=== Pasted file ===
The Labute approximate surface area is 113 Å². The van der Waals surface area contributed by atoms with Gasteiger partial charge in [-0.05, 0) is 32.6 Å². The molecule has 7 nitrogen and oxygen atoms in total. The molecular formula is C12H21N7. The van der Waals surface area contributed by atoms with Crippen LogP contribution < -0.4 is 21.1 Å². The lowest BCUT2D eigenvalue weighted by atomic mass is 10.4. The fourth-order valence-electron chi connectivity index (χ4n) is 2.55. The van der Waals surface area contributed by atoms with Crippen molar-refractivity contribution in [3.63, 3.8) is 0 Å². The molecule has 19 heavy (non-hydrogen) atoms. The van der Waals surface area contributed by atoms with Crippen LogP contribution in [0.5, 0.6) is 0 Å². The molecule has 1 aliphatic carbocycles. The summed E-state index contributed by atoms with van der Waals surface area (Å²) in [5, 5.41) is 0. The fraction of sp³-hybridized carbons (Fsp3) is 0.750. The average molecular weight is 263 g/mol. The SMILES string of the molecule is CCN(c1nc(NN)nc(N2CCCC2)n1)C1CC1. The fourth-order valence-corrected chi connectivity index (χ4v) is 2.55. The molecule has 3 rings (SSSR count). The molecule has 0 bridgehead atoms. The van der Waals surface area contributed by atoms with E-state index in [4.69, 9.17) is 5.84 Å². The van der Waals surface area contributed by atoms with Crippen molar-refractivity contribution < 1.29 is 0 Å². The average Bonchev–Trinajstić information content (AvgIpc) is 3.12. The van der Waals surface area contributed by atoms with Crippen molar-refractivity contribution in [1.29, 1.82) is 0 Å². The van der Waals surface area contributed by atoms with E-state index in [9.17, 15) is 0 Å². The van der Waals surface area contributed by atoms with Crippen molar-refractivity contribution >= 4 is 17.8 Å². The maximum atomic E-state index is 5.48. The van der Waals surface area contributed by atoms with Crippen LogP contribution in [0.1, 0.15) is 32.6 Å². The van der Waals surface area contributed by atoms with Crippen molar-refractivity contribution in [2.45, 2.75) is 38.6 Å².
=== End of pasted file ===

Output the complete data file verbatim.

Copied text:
The Labute approximate surface area is 113 Å². The van der Waals surface area contributed by atoms with Gasteiger partial charge in [-0.05, 0) is 32.6 Å². The molecule has 7 nitrogen and oxygen atoms in total. The molecular formula is C12H21N7. The van der Waals surface area contributed by atoms with Crippen LogP contribution < -0.4 is 21.1 Å². The lowest BCUT2D eigenvalue weighted by atomic mass is 10.4. The fourth-order valence-electron chi connectivity index (χ4n) is 2.55. The van der Waals surface area contributed by atoms with Crippen molar-refractivity contribution in [3.63, 3.8) is 0 Å². The molecule has 19 heavy (non-hydrogen) atoms. The van der Waals surface area contributed by atoms with Crippen LogP contribution in [0.5, 0.6) is 0 Å². The molecule has 1 aliphatic carbocycles. The summed E-state index contributed by atoms with van der Waals surface area (Å²) in [5, 5.41) is 0. The fraction of sp³-hybridized carbons (Fsp3) is 0.750. The average molecular weight is 263 g/mol. The SMILES string of the molecule is CCN(c1nc(NN)nc(N2CCCC2)n1)C1CC1. The fourth-order valence-corrected chi connectivity index (χ4v) is 2.55. The molecule has 3 rings (SSSR count). The molecule has 0 bridgehead atoms. The van der Waals surface area contributed by atoms with E-state index in [4.69, 9.17) is 5.84 Å². The van der Waals surface area contributed by atoms with Crippen molar-refractivity contribution < 1.29 is 0 Å². The average Bonchev–Trinajstić information content (AvgIpc) is 3.12. The van der Waals surface area contributed by atoms with Crippen molar-refractivity contribution in [1.29, 1.82) is 0 Å². The van der Waals surface area contributed by atoms with E-state index in [9.17, 15) is 0 Å². The van der Waals surface area contributed by atoms with Crippen molar-refractivity contribution >= 4 is 17.8 Å². The maximum atomic E-state index is 5.48. The van der Waals surface area contributed by atoms with Crippen LogP contribution in [0.1, 0.15) is 32.6 Å². The van der Waals surface area contributed by atoms with Crippen molar-refractivity contribution in [2.45, 2.75) is 38.6 Å².